Businesses have to invest in a digital marketing strategy to remain competitive but knowing where to get started is tough.
How do you know where to put your resources?
To show up in search engines, you have to make a choice between two big concepts—paid search or organic search. Or should you do both?
Below, we detail what you should know about paid and organic search so you can make a comparison and decide what’s right for your business.
What’s Paid Search?
Paid search is also known as PPC. PPC stands for pay-per-click. PPC is part of the broader world of search engine marketing, abbreviated as SEM.
Businesses can advertise in sponsored listings of search engines or on a partner site using paid search marketing. Pay-per-click advertising means that you pay each time your ad is clicked. You may pay less frequently when your ad is displayed, which is known as cost-per-thousand, or when you receive a phone call, which is known as pay-per-call.
Paid search and PPC aren’t exactly interchangeable because paid search marketing can include other models, but PPC is the most popular type of paid search and the most widely used.
When you’re a service provider, if you use paid search, your ads will show as a list of regular text.
For paid search and PPC, most people rely on Google Ads.
The primary benefit of paid search is that it’s a fast way to appear at the top of a search engine results page (SERP).
A lot of users can’t even tell the difference between a paid and organic search result, so that means they’re still going to have a high level of trust even when you are paying for your spot in a search.
PPC is undoubtedly the fastest way to put yourself at the top, and setting up these campaigns can be done relatively quickly.
Benefits of paid search include:
- You can get results generated instantly. The turnaround time is fast, and building successful organic search results can take a lot of time by contrast.
- You can use the data you gather from your paid search advertising to find key data for your SEO work. For example, you’ll gather data on keywords, user location, age, and other demographic information.
- Paid search tends to generate more users who are ready to make a purchase. They often have transactional intent. If they can find a company that offers what they need, they might be ready to take the next step, so you’re putting yourself right in front of them.
- While paid search is going to cost money, you have a lot of flexibility as far as your budget. You can spend $100 a month or thousands of dollars a month.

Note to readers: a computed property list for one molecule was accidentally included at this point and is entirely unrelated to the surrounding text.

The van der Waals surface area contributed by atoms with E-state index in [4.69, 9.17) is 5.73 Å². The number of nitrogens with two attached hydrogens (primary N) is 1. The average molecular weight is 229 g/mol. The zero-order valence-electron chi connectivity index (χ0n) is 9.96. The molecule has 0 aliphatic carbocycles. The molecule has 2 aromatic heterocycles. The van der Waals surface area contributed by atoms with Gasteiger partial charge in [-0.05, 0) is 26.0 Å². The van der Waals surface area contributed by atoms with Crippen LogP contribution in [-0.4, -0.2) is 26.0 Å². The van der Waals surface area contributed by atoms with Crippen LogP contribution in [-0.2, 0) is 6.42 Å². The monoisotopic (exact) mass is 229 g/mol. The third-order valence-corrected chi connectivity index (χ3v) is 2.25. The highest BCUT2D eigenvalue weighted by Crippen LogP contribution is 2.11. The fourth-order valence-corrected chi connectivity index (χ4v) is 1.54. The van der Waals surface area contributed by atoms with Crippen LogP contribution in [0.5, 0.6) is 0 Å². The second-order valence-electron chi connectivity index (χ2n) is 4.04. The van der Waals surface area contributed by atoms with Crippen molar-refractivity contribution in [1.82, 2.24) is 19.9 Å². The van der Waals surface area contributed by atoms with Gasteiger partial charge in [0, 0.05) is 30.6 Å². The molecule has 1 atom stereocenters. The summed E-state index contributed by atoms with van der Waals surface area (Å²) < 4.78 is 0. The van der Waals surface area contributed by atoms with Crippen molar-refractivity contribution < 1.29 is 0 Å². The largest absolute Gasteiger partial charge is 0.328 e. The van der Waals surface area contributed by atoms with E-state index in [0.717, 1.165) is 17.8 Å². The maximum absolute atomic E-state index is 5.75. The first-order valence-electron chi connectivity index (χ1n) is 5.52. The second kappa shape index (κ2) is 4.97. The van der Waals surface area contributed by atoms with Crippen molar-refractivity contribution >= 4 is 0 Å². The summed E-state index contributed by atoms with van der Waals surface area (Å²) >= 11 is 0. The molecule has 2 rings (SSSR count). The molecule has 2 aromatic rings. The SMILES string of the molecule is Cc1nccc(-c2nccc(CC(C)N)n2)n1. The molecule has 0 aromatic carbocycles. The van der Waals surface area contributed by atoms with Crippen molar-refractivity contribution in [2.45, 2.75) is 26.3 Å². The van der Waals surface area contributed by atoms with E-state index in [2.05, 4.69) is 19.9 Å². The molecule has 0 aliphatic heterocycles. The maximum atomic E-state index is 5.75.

The disadvantages of paid search include the fact that it needs constant maintenance on the campaigns, and the results are short-term only.
What About Organic Search?
Organic search, in some ways, can be seen as an alternative to paid search, but many would argue that it’s not necessarily an accurate representation.
Organic and paid search are two very different things, and you can do one and not the other, or ideally, maybe you integrate both into your larger digital marketing strategy.
Organic search, in theory, is unpaid rankings in search results. While it’s true you’re not paying for your position, and you’re earning it organically, thus the name, you are still going to have to invest. In some cases, you might end up investing a lot more in your organic strategy than you do your paid strategy.
Organic search is a way to optimize your rankings and visibility in search results based on a wide variety of factors.
Benefits of organic search include:
- Again, it theoretically costs nothing. You’re not budgeting for monthly ad spending, but you have to think about researching keywords, developing content, and optimizing it. You might also be paying for link-building services and some of the other critical things that need to go into organic search to do well. You could also hire an agency or consultant to do the work for you or pay for tools. While most people put a significant chunk of their budget toward organic SEO, the reason it’s considered free is that you don’t have to in order to rank.
- When you invest in organic search, whether that’s an investment of time, money, or both, you’re going to see a strong ROI in most cases.
- The benefits of organic search compound on one another. The more people see your content, for example, the more they’re going to share it. That’s going to get you more links which further improves your rankings. It all builds on one another, while with paid SEO, you get one click, and that’s likely it. The more great content you generate, the more your work is going to continue to scale in terms of results.
- There’s a sense of trust and credibility that comes from organic search. If someone is looking for a product or service and you appear on the first page of the search results, that’s inherent credibility.
The single biggest drawback of organic search is the time it takes to see any results. It can take months to see your efforts pay off, which can be discouraging. You’re also likely to have to pay for ads during that time as a bridge until your SEO campaigns gain some momentum.
Even working with a team of professionals isn’t going to speed the process up. The organic search takes three to six months on average to deliver results, especially if you’re trying to get on the first page.
So how do you choose which approach to take?
You might try both and see how each goes. You can also work with an agency that can help you get started with the basics, like creating campaigns and doing keyword research. From there, you can build out your strategy as you go—SEO, in particular, is a marathon rather than a sprint.
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